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A Record-Low Bond Yield

Hurricane Sandy slowed the start to last week's U.S. corporate bond issues, but the week closed strong with $25 billion in new paper. The action included nearly $8.5 billion from borrowers based outside the U.S., several billion-dollar club members, and the first-ever five-year corporate issue with a yield less than 1%.

Last week's biggest borrower was Verizon (NYSE: VZ  ) with $4.5 billion spread over three-, five-, 10-, and 30-year paper. The money is being used to retire higher-yielding debt. Depending on the mix of existing paper retired and the premium paid to buy it, Verizon stands to save roughly $200 million per year in debt-servicing expense.

BP (NYSE: BP  ) subsidiary BP Capital tapped into $3 billion of new money with three-, five-, and 10-year issues. The money will go toward "working capital for BP or other companies in the BP Group and the repayment of existing borrowings of BP and its subsidiaries." For $3 billion, investors in the big energy company would probably like to see a little more detail.

Aetna (NYSE: AET  ) easily cleared the bar for the billion-dollar borrower's club with $2 billion spread over five-, 10-, and 30-year issues. The money will help pay for Aetna's acquisition of Coventry Health Care (NYSE: CVH  ) .

General Dynamics (NYSE: GD  ) opened fire on interest expenses with $2.4 billion of five-, 10-, and 30-year debt slated to redeem higher-rate paper. The defense contractor should see annual interest expenses drop by around $60 million depending on the specifics of the redemption deals.

The bond market entered Microsoft's (Nasdaq: MSFT  ) stellar credit rating into a spreadsheet and came up with a record-low yield for a five-year corporate issue. In addition to the five-year tranche at less than 1%, the Microsoft deal included 10- and 30-year paper for a total of $2.25 billion in new borrowing. In its press release, Microsoft said it intends to use the money for "general corporate purposes, which may include funding for working capital, capital expenditures, repurchases of stock, acquisitions and repayment of existing debt." With a 3%-plus dividend yield, Microsoft could actually improve its cash flow by borrowing money to repurchase its stock. One does wonder why a company with more than $60 billion in cash and short-term investments on the books needs to borrow money.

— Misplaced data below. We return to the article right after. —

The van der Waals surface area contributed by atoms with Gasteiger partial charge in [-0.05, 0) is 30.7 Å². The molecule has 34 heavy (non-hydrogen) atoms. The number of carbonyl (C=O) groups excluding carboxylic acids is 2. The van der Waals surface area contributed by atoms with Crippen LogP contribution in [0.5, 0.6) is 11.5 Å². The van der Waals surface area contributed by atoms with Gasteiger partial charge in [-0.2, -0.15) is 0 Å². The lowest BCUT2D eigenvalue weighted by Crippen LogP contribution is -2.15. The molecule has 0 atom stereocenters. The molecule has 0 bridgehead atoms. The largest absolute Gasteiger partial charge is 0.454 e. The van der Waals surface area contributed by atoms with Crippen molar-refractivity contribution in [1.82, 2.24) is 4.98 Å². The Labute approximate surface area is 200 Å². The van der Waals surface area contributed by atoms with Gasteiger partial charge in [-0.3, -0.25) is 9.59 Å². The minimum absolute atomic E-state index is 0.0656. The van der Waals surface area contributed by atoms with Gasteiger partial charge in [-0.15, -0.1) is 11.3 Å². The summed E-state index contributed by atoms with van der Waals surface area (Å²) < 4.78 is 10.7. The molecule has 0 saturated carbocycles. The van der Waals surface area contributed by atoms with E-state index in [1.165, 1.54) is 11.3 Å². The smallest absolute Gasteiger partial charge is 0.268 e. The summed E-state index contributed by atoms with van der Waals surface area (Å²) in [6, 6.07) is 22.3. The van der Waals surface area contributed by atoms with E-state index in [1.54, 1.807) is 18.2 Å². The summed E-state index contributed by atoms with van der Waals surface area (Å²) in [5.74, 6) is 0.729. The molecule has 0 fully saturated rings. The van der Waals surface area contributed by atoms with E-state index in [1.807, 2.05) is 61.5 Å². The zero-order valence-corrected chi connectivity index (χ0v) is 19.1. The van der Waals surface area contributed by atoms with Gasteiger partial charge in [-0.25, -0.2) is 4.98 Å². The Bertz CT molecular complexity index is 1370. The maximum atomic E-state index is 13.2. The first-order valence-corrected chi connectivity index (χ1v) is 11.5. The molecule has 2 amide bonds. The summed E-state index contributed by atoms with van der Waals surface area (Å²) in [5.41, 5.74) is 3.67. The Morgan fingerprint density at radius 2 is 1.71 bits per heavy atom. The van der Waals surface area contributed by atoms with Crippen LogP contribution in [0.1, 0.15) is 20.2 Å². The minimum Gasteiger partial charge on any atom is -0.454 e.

International borrowers continued to make up a significant piece of the corporate bond issues last week. One trend that didn't continue last week was a sizable amount of high-yield debt. There was only one junk deal -- a $300 million issue by Kazakhstan's railway. The markets were disrupted by the storm, no issues were recorded the first three days of the week, and The Wall Street Journal reported that Abbott Labs (NYSE: ABT  ) postponed a large bond offering.

Last week also reminded us that some things are much more important than the markets. My thoughts and prayers are with those affected by Sandy.

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Russ Krull has no positions in the stocks mentioned above. The Motley Fool owns shares of General Dynamics and Microsoft. Motley Fool newsletter services recommend Covidien Ltd. and Microsoft. Try any of our Foolish newsletter services free for 30 days. We Fools may not all hold the same opinions, but we all believe that considering a diverse range of insights makes us better investors. The Motley Fool has a disclosure policy.

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